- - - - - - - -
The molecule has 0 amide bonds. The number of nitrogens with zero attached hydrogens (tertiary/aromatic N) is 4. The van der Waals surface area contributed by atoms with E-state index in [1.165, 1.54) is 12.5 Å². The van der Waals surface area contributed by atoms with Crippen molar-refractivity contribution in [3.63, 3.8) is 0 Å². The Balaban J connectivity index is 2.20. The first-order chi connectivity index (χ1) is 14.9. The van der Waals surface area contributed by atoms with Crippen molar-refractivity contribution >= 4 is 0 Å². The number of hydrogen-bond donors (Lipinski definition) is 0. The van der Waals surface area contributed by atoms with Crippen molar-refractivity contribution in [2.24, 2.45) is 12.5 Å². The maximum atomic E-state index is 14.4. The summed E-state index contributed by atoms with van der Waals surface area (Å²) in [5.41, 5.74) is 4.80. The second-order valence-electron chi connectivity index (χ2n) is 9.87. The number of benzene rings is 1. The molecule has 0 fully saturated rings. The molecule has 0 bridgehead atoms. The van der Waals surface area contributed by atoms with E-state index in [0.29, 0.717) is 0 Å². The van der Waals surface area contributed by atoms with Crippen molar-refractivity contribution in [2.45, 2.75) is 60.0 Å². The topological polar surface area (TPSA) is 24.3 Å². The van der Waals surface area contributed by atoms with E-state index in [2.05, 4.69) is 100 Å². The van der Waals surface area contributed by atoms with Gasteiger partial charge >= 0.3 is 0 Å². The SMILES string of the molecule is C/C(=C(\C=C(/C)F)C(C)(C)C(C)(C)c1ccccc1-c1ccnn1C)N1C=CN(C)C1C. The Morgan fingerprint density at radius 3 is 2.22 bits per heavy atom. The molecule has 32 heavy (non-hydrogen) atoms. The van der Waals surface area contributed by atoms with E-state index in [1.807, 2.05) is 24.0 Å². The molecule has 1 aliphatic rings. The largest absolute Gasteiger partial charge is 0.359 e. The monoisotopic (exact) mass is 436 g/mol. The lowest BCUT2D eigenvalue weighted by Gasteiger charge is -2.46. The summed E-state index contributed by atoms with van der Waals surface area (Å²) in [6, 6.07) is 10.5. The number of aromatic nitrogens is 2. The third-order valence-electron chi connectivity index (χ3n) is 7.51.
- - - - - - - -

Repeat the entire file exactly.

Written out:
The molecule has 0 amide bonds. The number of nitrogens with zero attached hydrogens (tertiary/aromatic N) is 4. The van der Waals surface area contributed by atoms with E-state index in [1.165, 1.54) is 12.5 Å². The van der Waals surface area contributed by atoms with Crippen molar-refractivity contribution in [3.63, 3.8) is 0 Å². The Balaban J connectivity index is 2.20. The first-order chi connectivity index (χ1) is 14.9. The van der Waals surface area contributed by atoms with Crippen molar-refractivity contribution >= 4 is 0 Å². The number of hydrogen-bond donors (Lipinski definition) is 0. The van der Waals surface area contributed by atoms with Crippen molar-refractivity contribution in [2.24, 2.45) is 12.5 Å². The maximum atomic E-state index is 14.4. The summed E-state index contributed by atoms with van der Waals surface area (Å²) in [5.41, 5.74) is 4.80. The second-order valence-electron chi connectivity index (χ2n) is 9.87. The number of benzene rings is 1. The molecule has 0 fully saturated rings. The molecule has 0 bridgehead atoms. The van der Waals surface area contributed by atoms with E-state index in [0.29, 0.717) is 0 Å². The van der Waals surface area contributed by atoms with Crippen molar-refractivity contribution in [2.45, 2.75) is 60.0 Å². The topological polar surface area (TPSA) is 24.3 Å². The van der Waals surface area contributed by atoms with E-state index in [2.05, 4.69) is 100 Å². The van der Waals surface area contributed by atoms with Gasteiger partial charge >= 0.3 is 0 Å². The SMILES string of the molecule is C/C(=C(\C=C(/C)F)C(C)(C)C(C)(C)c1ccccc1-c1ccnn1C)N1C=CN(C)C1C. The Morgan fingerprint density at radius 3 is 2.22 bits per heavy atom. The molecule has 32 heavy (non-hydrogen) atoms. The van der Waals surface area contributed by atoms with E-state index in [1.807, 2.05) is 24.0 Å². The molecule has 1 aliphatic rings. The largest absolute Gasteiger partial charge is 0.359 e. The monoisotopic (exact) mass is 436 g/mol. The lowest BCUT2D eigenvalue weighted by Gasteiger charge is -2.46. The summed E-state index contributed by atoms with van der Waals surface area (Å²) in [6, 6.07) is 10.5. The number of aromatic nitrogens is 2. The third-order valence-electron chi connectivity index (χ3n) is 7.51.